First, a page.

On Saturday, four months and 10 days since his last public performance, the Grammy-winning jazz pianist Bill Charlap came out to play.
It was the torrid start of a July heat wave, and though he knew the club where he was headed to in the Pennsylvania hamlet of Delaware Water Gap would not be air-conditioned as a precaution against viral transmission, he packed a dark blue Zegna suit into the back seat of his Nissan Rogue.
“The people I always looked up to dressed well,” he said. “Performing is a time of honor. It’s a dignified thing. We dignify each other.”
But in these times, to perform at all will require substantial adaptations, ones that keep the audience sparse and distant and possibly alter that alchemic connection between artist and listener that the best shows create.
Charlap, 53, is the son of two professional musicians — the theater and film composer Moose Charlap and the standards singer Sandy Stewart — and has been playing professionally since he was a student at the High School of the Performing Arts in Manhattan. For more than 20 years, he has led one of the top trios in jazz, and he has collaborated with likes of Diana Krall and Tony Bennett (on their 2018 duet recording “Our Love is Here to Stay”). Like so many performers, Charlap had no idea when he sounded the last notes on March 8 at a jazz festival in Laramie, Wyo., that he was about to endure the indignity of extended, forced idleness.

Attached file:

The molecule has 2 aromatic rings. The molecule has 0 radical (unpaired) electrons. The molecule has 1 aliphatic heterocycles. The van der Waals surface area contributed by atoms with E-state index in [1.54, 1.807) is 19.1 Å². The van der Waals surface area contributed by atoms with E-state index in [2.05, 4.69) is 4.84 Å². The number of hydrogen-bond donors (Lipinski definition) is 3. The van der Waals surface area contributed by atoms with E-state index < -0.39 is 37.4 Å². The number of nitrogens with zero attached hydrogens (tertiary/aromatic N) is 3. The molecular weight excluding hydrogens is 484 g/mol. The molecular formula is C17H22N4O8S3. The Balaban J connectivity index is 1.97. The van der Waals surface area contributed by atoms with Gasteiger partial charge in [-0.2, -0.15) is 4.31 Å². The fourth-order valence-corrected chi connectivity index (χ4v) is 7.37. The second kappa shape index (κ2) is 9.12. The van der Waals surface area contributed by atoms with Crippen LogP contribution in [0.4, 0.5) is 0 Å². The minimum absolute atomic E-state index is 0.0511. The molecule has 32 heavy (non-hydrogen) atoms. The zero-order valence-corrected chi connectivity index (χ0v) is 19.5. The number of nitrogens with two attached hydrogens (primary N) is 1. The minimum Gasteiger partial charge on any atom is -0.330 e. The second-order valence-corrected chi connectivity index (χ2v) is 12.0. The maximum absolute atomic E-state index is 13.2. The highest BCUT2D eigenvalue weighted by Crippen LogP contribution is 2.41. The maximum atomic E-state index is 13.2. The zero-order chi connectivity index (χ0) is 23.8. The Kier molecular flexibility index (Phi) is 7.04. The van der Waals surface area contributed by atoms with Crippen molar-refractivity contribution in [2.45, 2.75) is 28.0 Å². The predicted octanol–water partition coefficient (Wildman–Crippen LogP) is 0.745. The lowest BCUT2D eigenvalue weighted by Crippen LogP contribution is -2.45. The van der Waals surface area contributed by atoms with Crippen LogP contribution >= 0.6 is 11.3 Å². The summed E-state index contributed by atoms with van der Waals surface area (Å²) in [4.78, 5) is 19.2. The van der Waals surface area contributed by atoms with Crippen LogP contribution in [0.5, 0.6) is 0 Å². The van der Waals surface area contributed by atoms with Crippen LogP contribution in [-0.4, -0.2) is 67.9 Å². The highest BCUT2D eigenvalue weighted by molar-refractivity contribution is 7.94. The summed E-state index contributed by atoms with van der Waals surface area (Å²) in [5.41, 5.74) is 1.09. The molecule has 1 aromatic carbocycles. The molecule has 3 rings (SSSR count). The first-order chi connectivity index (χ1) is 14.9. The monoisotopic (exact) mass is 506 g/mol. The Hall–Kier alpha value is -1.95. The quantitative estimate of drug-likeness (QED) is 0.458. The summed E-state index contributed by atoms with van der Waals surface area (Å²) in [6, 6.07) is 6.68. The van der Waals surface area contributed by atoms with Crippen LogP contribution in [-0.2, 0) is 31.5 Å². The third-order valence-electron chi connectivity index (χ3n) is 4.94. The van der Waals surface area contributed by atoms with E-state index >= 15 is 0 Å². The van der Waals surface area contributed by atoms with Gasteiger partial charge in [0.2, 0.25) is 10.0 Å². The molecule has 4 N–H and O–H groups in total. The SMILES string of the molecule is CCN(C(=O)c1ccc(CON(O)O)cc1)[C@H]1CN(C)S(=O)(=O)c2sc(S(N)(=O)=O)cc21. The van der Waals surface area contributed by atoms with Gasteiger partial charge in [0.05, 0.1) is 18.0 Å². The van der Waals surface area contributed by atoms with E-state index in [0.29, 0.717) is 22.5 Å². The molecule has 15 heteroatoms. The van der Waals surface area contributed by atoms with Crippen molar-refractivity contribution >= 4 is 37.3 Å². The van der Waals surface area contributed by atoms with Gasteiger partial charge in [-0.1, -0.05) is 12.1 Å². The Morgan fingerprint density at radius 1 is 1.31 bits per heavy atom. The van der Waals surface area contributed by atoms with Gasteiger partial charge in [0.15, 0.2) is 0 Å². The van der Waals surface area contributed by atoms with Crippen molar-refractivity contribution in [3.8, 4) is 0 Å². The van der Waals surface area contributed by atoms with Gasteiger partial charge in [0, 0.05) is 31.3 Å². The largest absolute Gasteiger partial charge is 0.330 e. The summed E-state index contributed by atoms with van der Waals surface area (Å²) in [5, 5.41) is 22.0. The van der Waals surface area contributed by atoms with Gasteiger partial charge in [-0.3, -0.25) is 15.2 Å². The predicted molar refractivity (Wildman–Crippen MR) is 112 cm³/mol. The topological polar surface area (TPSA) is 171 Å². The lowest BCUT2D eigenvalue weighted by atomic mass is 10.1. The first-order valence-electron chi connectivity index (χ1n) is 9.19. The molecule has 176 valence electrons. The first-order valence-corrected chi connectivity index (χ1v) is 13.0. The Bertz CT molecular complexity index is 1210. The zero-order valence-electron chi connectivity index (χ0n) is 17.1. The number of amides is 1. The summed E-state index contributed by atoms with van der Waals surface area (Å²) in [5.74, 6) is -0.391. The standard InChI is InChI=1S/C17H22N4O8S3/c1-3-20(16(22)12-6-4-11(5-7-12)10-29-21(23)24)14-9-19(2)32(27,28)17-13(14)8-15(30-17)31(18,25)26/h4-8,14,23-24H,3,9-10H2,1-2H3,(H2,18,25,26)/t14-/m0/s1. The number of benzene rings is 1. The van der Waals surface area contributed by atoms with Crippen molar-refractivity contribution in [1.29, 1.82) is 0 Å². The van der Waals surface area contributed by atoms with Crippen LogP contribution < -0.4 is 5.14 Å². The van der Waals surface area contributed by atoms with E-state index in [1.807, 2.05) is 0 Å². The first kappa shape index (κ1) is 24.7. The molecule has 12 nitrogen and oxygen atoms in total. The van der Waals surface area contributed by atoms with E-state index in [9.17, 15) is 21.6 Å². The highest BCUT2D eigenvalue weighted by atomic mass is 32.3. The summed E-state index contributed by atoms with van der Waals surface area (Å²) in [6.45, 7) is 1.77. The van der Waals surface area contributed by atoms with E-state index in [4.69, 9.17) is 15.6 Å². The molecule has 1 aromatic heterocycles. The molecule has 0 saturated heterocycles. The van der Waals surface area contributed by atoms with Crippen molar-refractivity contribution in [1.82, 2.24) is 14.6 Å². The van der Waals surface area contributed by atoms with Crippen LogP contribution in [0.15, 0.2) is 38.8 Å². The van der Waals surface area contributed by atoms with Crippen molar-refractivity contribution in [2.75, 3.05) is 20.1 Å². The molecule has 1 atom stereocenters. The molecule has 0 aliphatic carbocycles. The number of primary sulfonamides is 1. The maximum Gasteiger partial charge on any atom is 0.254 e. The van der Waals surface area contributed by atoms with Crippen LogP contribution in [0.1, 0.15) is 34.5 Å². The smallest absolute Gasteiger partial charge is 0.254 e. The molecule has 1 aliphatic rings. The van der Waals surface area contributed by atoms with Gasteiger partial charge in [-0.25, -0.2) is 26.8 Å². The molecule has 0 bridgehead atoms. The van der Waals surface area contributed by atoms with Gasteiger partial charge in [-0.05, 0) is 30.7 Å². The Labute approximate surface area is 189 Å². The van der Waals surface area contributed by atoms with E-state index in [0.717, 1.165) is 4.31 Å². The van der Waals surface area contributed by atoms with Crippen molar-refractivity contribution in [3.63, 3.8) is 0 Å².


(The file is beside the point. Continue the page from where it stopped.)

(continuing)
The hiatus, he said, has been “definitely the longest I can remember. I’m minus a central part of my life.”
Not to mention his livelihood. He was still able to teach remotely through the end of the spring semester at William Paterson University, in Wayne, N.J., where he is director of jazz studies. But weeks of lucrative bookings at top clubs like Birdland, and many concerts, were erased from his schedule. “I had a very robust summer of work,” Mr. Charlap said, “traveling all over the world and the country, playing major festivals, my own festival,” he said. (He serves as artistic director for the Jazz in July series at the 92nd Street Y.) “Of course, all these things are now postponed or canceled. I’ve lost a huge amount financially. It’s a really big, big loss. But everyone is struggling deeply.”
In late June, the pianist got a job offer from Bob Mancuso, one of the owners of the Deer Head Inn, a rambling mid-19th century country hotel with mansard roofs, perched on a hillside overlooking Main Street in Delaware Water Gap, which sits within walking distance of a stretch of the Appalachian Trail. The inn’s first floor bar and restaurant has featured jazz since 1950, leading owners to dub the Deer Head “the longest continuously operating jazz club in the United States.” (Other clubs around the country make the same claim.)
On June 19, large parts of Pennsylvania moved into the “green phase” of reopening, allowing indoor dining, bar service and live music. The inn’s owners “started discussing, sometimes arguing, about how we could reopen,” said Denny Carrig, who bought the inn 15 years ago with his sister, Mary, and Mr. Mancuso.
“We decided to wait,” Mr. Carrig said. “We needed to get some money coming in. But whether anyone would think it was safe enough to come out was something we were concerned about.”